The performance of Duray, finished third, at 3 m. 34 s. of winning, is no less remarkable; last one of the lot of racers, Duray never had ahead a free road; he was forced to pass one by one all his adversaries in a race encumbered by an undisciplined crowd.  The third of the Frenchmen, A. Clément, after a rather hesitant debut in the race, ran a race astonishing in its regularity and speed.
  In his splendid Mercedes, Jenatzy ran a fervent race as only he knows how to do it, jumping lap by lap from second to fourth place to return to third and, after several discouraging stops occasioned by punctures, finished in a raging final effort, in the group in the lead, a few minutes behind the winner.
 I have reserved to the last the superb performance of the second, Lancia.  The man is a stupefying driver; calm, audacious, intrepid, of consummate skill, powerful, he is among the kings of the wheel, one of the most impressive for his brio, for the imperious certainty of his manner.   But the man hadn’t a chance; not one driver boasts such a glittering career as fully accomplished anywhere else, because the man and the machine are marvelously linked, as on the F. I. A. T.
 At the same time, when it seems that the valiant boy holds it in his hand, victory escapes him.  He is the eternal second.  The F. I. A. T.'s share, however, his strange destiny: to them second place in the Gordon-Bennett Cup of 1905! Second place in the circuit of the Sarthe in 1906! and second place again in this year’s Vanderbilt Cup!  Of all the industries which French industry has faced, only one, that of Italy we knew, was able to face her, and it’s to F. I. A. T. that the very great honor fell to counterbalance its supremacy.
 Our triumph was nevertheless complete: of five competitors who reached the goal, three came from France, and the first four were doors opening to one of the most remarkable of our national products, because the Michelin pneumatics which by collaborating on a new victory confirmed that we already had them, so comprehensive, in the circuit of the Sarthe and in those of the Ardennes, and adding new trophies to those they had already achieved during the 1906 season in the Targa Florio in Sicily, in the Gold Cup in Milan in Italy, in the Grand Prix of the A. C. F.; and finally in the Belgian contest and in the circuit of the Ardennes.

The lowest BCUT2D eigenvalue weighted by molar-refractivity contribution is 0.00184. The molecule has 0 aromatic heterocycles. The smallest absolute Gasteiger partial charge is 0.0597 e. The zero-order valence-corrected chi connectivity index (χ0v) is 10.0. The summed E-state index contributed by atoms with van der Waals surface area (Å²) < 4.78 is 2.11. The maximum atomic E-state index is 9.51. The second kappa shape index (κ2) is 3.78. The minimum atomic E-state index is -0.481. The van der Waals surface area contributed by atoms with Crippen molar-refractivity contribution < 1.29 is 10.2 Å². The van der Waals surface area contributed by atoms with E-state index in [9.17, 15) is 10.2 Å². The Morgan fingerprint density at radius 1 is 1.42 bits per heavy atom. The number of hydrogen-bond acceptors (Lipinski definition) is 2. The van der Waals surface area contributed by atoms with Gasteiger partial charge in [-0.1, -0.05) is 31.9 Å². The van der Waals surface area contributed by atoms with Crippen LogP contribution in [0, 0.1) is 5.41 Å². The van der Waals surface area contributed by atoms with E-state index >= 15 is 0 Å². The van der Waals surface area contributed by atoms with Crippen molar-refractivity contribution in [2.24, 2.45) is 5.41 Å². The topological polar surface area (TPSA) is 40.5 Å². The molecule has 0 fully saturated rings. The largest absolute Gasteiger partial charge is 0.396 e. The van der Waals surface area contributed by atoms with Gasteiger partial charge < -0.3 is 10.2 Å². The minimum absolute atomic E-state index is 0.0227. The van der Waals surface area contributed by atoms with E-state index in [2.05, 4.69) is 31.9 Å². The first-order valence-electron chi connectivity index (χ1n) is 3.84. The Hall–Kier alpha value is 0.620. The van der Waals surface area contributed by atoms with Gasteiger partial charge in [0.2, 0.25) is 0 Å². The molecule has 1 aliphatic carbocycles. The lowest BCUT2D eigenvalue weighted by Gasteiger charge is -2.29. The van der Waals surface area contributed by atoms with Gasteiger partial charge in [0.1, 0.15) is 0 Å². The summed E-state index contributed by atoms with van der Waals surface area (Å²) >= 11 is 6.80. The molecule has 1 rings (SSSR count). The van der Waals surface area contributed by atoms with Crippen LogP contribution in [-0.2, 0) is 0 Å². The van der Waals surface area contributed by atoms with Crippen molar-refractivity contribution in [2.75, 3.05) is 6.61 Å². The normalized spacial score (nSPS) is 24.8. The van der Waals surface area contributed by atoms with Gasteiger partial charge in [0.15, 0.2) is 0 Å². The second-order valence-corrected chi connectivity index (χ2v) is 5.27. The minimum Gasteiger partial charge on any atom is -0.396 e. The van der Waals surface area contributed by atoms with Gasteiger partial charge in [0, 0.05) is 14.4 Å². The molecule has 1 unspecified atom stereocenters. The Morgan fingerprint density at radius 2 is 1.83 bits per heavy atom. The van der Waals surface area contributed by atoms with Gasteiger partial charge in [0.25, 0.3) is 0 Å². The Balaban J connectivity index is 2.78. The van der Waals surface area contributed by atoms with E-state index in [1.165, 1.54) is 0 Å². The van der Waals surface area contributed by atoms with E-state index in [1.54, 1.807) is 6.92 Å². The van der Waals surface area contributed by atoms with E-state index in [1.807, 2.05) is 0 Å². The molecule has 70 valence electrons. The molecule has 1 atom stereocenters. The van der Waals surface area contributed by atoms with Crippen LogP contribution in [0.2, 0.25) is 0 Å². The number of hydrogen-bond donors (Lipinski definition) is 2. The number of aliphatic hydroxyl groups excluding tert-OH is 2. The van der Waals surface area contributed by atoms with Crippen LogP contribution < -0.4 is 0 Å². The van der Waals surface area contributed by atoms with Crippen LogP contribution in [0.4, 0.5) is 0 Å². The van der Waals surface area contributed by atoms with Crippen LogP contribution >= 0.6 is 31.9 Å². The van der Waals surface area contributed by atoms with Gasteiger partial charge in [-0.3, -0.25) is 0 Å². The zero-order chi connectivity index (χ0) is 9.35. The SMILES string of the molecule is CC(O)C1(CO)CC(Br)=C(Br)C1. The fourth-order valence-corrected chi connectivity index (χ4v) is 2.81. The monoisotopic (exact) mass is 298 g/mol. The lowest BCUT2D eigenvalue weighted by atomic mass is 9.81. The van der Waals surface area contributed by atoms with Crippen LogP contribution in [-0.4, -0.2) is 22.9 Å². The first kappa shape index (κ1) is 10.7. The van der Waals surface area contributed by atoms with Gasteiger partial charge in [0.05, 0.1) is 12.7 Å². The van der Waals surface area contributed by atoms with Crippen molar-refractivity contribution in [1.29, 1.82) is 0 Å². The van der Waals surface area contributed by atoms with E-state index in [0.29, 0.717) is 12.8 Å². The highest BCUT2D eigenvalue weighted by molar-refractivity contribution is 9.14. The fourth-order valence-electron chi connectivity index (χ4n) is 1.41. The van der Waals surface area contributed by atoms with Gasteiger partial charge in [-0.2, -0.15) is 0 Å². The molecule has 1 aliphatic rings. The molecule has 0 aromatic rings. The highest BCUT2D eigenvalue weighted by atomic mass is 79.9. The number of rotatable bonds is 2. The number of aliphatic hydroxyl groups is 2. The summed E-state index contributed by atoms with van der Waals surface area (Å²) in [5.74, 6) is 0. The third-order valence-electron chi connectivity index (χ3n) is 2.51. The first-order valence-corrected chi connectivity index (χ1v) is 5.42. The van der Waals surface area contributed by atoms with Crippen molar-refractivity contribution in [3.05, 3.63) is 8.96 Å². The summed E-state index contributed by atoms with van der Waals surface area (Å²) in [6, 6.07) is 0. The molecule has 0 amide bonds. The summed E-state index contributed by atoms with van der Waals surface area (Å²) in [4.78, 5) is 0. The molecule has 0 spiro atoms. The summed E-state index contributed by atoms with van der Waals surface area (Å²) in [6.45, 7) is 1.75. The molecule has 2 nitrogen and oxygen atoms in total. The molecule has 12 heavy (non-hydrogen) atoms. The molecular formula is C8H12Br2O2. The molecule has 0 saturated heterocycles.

The vicissitudes of the Vanderbilt race did overshadow some other sporting events.  Of them all, I can not remember a single one, already well advanced, the classic meet at Mont-Ventoux, run for the most magnificent French marques.  La Buire, the occasional little mundane tourist performances on that rough and and famous coast.  It also holds the record for the previous year; in the race of the 1905 meet, Mr. Motard in his 30 HP La Buire ascended the terrible grade in 24'19"2/5, a performance which the race cars - a singularly edifying detail - haven’t been able to equal this year.

Cover of the December 1906 issue of Les Sports Modernes

The article "The Vanderbilt Cup in America"

Caption: During the Vanderbilt Cup- The grandstand and automobiles parked on Jericho Road

Caption: Wagner- Winner of the Vanderbilt Cup in a Darraqc (with Michelin tires)

Caption: Start of the Wagner in the Darraqc (Michelin Tires)

Vanderbilt Cup

Caption: Wagner in the Darraqc (Michelin Tires) finished first at 4 hours, 50 minutes, 10 seconds 2/5, an average of 100 kilometers per hour in the middle of a salute for the French winning the Vanderbilt Cup

Note: The first use of a checkered flag to signify the end of a race.

Caption: Lancia, 2nd in the Vanderbilt Cup in a F.I.A.T. (with Michelin Tires) at the terrible turn at Krug's Korner surrounded by the crowd.

Note: The corner was the Hairpin Turn in Old Westbury not Krug's Korner in Mineola.

Caption: Mrs. Vanderbilt and Mrs. Sidney D. Smith at the Vanderbilt Cup


Jun 12 2016 S. Berliner, III 12:25 AM

Mais oui, M. Kroplick - but ONLY if you send legible copy.  Aussi, c’est “Les” Sports Modernes - pluraL.  Votre vieil ami, Sam, III

From Howard Kroplick I

Merci beaucoup!

Jun 16 2016 S. Berliner, III 9:37 AM

The parking lot scene is incredible, especially when you consider that the auto was barely 10 years old at that point.  Note the very modern looking license plate at lower right.  The snoozing gentleman looks no more comfortable than he would in the back seat of my FIAT 500.  The Jericho Turnpike always having been such, “parked on Jericho Road” might better be translated as “on the Jericho road” or as “on the road at Jericho”.  I’ve watched the race film again and again and, after just reading the first-hand account, the crowd surging onto the track becomes more terrifying with each viewing.  Sam III